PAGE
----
The essence of a hook


Dostoyevsky spends chapters intertwining nets of the most intricate details, each minuscule, lengthily articulated one being integral to the whole in some way.  You have only to read on to find out where each and every detail matters.  And somehow it’s not work.  Somehow a thing way down the line triggers a link to its connection.  To me that’s juice in itself.  But to end each chapter with something that compels me to press on to the next chapter and the next…  That puts me over the edge.  It almost becomes a frustration.  I have things I should do, but I’m so invested now that I simply must go on to find out what happens with the people in Dostoyevsky’s world which has become my world.

Same thing with music.  Some hooks are so good they hurt.  What’s at the core of a hook?  And when we read or hear one, what’s that mostly dormant thing that leaps from the heart area the instant it recognizes true excellence, like a long lost soul running in slow motion toward its object of desire?  Does a hook that came from another person come from the same place in them as the place in us that recognizes it as being so irresistibly fine and wrenchingly compelling?  If the place from whence hooks come and are recognized and craved and loved so dearly is the heart area, the place that seems to be more in touch with the ethereal, can the same powerful stuff come from the head area, from the brain that likes to crunch and chew on the bones of logics and mechanics?

Any good words that ever came out of me either just popped into my head, interrupting the stress of a gritty, 100% cerebral word-wrangling session that was going nowhere; or they have come out of closing my eyes and typing out all the junk in my head until I start to relax into spiraling down and down and down through layers upon layers to the somewhere where I can see a thing that’s always been there stripped down waiting to be seen and appreciated and known as it is.  Mostly I’m too mental to do that, but when any good stuff does come to me, it never feels like I made it up.  It always feels like a big surprise, like a surprise gift.  And I’ll mentally comment on it like I’m reading something someone else wrote, “Oh, yes!  Oh, now that’s good!”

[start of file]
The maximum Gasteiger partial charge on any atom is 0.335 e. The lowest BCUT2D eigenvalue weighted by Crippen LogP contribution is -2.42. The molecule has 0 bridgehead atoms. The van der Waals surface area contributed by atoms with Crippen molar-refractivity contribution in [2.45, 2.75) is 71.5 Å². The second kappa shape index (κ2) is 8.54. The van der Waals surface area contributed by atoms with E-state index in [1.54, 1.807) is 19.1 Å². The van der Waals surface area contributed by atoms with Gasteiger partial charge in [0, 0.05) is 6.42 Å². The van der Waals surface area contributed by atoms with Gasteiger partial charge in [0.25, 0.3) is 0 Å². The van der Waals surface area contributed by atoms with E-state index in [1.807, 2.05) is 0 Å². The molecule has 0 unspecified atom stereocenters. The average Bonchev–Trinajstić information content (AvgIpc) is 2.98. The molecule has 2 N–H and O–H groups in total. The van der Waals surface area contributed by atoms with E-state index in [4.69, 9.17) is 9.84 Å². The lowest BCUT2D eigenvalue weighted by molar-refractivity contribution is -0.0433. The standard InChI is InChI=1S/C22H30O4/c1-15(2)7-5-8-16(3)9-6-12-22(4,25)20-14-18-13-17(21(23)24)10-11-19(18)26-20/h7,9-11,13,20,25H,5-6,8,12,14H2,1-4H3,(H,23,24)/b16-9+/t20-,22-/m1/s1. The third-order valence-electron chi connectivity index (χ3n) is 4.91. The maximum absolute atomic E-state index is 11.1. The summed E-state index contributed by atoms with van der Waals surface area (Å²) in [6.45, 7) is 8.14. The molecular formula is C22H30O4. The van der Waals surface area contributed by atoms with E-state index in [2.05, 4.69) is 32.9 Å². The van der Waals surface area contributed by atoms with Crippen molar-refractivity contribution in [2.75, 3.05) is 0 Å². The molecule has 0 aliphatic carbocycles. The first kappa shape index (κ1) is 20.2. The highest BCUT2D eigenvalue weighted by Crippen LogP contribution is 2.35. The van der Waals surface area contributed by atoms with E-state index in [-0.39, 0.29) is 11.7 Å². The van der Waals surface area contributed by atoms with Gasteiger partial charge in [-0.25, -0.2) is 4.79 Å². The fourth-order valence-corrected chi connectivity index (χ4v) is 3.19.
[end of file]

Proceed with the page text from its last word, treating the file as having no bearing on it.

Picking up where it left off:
Does that mean hooks come from the ethereal, the ether, the “out there” and with our brains we organize the “filler” around the hooks?  Questioning is all well and good.  It can entice enlightening answers.  But at this point I think that I think too much.  And I think that’s what blocks creativity.  Listen…

Joe Satriani’s Super Colossal CD is playing right now, and a lot of the tunes are so packed with so many hooks that it’s practically killing me.  And how does Satriani dare dump a bunch of hooks into one song?  My scrounging, tight-wad brain thinks he should save the hooks, use only one per song so he can have more hits.  And that’s it, that’s exactly the mentality that kills creativity.  Look at Satriani’s career.  As an artist he knows, and because of him it’s possible for us to see, that there is no shortage of hooks to be snagged from the ether or the heart or the brain or wherever hooks come from.

That’s my perception.  And all I can see and be is me…  What’s your perception?  Where do your hooks come from? 

11 responses to “The essence of a hook

  1. Hooks. As a fish, I seem to get hooked most often, most easily, by the thing that seems to tempt, tantelize. and tease me, such as a worm, or some thing shiney. It fills a need. It answers a question, It rhymes with “moon” (June, soon, goon) Fulfills my expectations. And then I BITE! I know i “asked “for it . I think i need it. It makes sence. I AM IN CONTROL! Now be sure to put a little oil with the butter so I don’t burn !

  2. L.M. Bass: your cryptic tips were tasty: light, white, flaky. If we fill a need, they will come.